There’s also no doubt that potential clients are out there with enough bitcoin to buy or charter a serious yacht. Bitcoin miners who got into the game early are finding themselves quite rich, says Alan Silbert, founder and CEO of BitPremier.
“At the time of this writing, there are around $3 billion of bitcoins in circulation, with certain individuals holding several million dollars’ worth,” he stated in January. “The bitcoin community is largely young, college educated and male, which is a prime demographic for yacht purchasers.”
CHALLENGES AND THE FUTURE
There are, of course, naysayers — and multiple reasons for skepticism. For starters, bitcoin value is highly volatile. At one point in 2012, a bitcoin was worth $12. By late 2013, a bitcoin was worth more than $1,100. When this article began production in late December 2014, a bitcoin equaled $317. By the time our print edition went to press in early January 2015, a bitcoin was $287. When this story went online in late February, the value was $240.
“The volatility is more severe than any other currency right now, which we’re of course well aware of, as are people that own bitcoin,” Denison says. “I think it’s a temporary disadvantage and it’s going to stabilize.”
Heavy-hitters in the financial sphere are arguing that point both ways. Venture capitalists including Cameron and Tyler Winklevoss (who won $65 million from Facebook founder Mark Zuckerberg after accusing him of stealing their idea) are betting on bitcoin, having filed with the U.S. Securities and Exchange Commission as owners of Bitcoin Trust, which they hope to trade on Nasdaq under the ticker name COIN. At the same time, no less a financial authority than former U.S. Federal Reserve Chairman Alan Greenspan has called bitcoin nothing more than a bubble. “It has to have intrinsic value,” he told Bloomberg Television. “You have to really stretch your imagination to infer what the intrinsic value of bitcoin is. I haven’t been able to do it. Maybe somebody else can.”
Then there are the meltdowns and hackers. In February 2013, the major bitcoin exchange Mt.Gox had technical problems that plunged bitcoin value from $831 to $510 in just two business days, according to CNNMoney. In 2014, Mt.Gox was hacked for bitcoin losses equal to about $400 million. Early in 2015, the exchange Bitstamp was hacked, with 19,000 bitcoin (about $5.2 million at the time) going missing from users’ digital wallets.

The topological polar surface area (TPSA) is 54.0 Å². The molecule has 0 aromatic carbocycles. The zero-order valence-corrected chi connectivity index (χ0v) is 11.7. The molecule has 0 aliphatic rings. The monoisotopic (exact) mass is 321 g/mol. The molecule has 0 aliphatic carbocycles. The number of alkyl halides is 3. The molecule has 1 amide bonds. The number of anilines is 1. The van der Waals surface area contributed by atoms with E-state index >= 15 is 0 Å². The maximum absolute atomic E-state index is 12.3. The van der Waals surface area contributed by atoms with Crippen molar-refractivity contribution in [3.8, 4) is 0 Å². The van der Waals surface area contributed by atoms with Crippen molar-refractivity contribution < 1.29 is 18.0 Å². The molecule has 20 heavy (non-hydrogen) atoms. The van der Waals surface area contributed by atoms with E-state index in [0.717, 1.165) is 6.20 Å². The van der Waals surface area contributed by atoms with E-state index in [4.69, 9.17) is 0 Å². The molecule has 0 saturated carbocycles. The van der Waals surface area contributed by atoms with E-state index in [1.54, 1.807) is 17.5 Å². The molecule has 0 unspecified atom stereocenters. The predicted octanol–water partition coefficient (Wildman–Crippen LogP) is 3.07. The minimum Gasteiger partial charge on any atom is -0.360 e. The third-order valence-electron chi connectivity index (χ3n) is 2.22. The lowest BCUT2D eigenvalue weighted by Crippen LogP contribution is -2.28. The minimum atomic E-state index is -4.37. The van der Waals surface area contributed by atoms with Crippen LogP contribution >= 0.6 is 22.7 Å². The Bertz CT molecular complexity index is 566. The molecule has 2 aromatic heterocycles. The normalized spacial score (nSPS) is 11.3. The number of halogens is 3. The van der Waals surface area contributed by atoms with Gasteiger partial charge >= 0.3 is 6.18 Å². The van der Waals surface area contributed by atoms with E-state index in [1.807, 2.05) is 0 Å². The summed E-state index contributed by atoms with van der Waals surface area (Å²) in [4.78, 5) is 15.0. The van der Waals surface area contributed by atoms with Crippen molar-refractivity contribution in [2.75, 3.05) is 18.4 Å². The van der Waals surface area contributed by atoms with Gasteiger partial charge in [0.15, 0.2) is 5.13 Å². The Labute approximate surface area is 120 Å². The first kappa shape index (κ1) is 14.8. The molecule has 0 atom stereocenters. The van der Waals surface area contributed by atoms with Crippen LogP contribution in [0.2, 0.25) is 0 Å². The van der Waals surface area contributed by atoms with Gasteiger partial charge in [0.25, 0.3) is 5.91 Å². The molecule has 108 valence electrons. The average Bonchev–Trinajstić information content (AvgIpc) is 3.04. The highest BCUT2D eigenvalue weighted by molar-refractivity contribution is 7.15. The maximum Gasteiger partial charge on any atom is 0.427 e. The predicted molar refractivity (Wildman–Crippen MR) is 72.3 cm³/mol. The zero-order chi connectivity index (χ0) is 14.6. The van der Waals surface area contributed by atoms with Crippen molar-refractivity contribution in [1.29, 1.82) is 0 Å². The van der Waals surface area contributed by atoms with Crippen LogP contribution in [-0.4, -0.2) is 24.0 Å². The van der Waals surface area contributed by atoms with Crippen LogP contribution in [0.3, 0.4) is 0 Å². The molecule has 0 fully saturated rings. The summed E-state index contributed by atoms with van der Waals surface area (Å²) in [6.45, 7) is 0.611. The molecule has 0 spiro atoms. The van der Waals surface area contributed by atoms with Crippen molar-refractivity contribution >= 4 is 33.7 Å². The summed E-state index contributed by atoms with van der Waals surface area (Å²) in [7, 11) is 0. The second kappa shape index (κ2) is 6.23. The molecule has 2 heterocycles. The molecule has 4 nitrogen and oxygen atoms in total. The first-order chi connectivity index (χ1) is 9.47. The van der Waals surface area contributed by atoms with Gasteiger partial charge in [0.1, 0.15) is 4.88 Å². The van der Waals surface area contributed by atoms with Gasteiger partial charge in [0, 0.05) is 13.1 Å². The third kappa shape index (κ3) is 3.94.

Even still, users like Londono-Sammett say bitcoin is safe for yachting transactions, especially with the option to exchange bitcoins for dollars through the Bitpay service at the end of every business day. “It’s just like stocks: What’s the price right now, when you cash out,” she says. “For me, in regards to accepting the bitcoin, it doesn’t matter whether it’s worth $400 or $1,000, because the price of the item is $2,000 no matter what. The charter client, it can benefit him if the currency is strong on any day.”
Yet another concern with bitcoin is anonymity among users. Unlike with traditional bank accounts — which are linked to your name, address and Social Security number — bitcoin wallets have only a user ID. That level of anonymity has drawn everyone from drug dealers to child pornographers to assassins, according to one report, with concerns about illegal activity so great that the U.S. Senate Committee on Homeland Security and Government Affairs has heard testimony from Department of Justice officials saying they need help figuring out who’s who among criminals in the bitcoin marketplace.
The yachting sphere has no shortage of stories about owners being arrested for drug trafficking and charter clients booking boats for getaways with prostitutes, but Denison says legitimate business practices will be maintained by the charter and sale contracts, which will be the same for bitcoin payments as they are for dollar or euro payments. Ultimately, buyers and charterers will still have to sign on the dotted line to get access to a yacht, although the source of their funds may never be revealed.
“One of the big advantages of bitcoin is providing privacy to the person making the purchase,” Denison says. “With the unsavory characters, anonymity is definitely part of the weird factor, but the vast majority of people buying yachts and using yachts for charter are really good people who place a high priority on privacy. They want privacy for their family, not so much for hiding out in the Med and doing bad things.”
Londono-Sammett agrees and adds that the actual charter experience is the same with a bitcoin payment as it would be with dollars or euros. “You’re still getting a high level of service and a beautiful boat. It’s just another form of currency,” she says, one that offers advantages not only to merchants seeking lower transaction fees, but also to clients seeking convenience. “A lot of tourists right now, their credit card is declined because of fraud protection. Bitcoin is not going to halt your everyday living. You can send bitcoin from Europe and not even think about it.”
Despite the current challenges with bitcoin, she, like Denison, plans to remain a proud early adopter in the yachting industry, which she believes will come around just as all of society has in the past to other new forms of currency.
“My husband and I are nerds,” she says. “We just bought a Tesla. I was talking recently with my condo board about getting a charging station, and I said to them, ‘I feel like I’m talking to you about computers and it’s the 1980s.’ Electric cars are the future, and I feel the same way about bitcoin. It’s how people used to feel about credit cards. They’re a little piece of plastic with numbers on them, and it’s recognized everywhere. We don’t even think about it today.”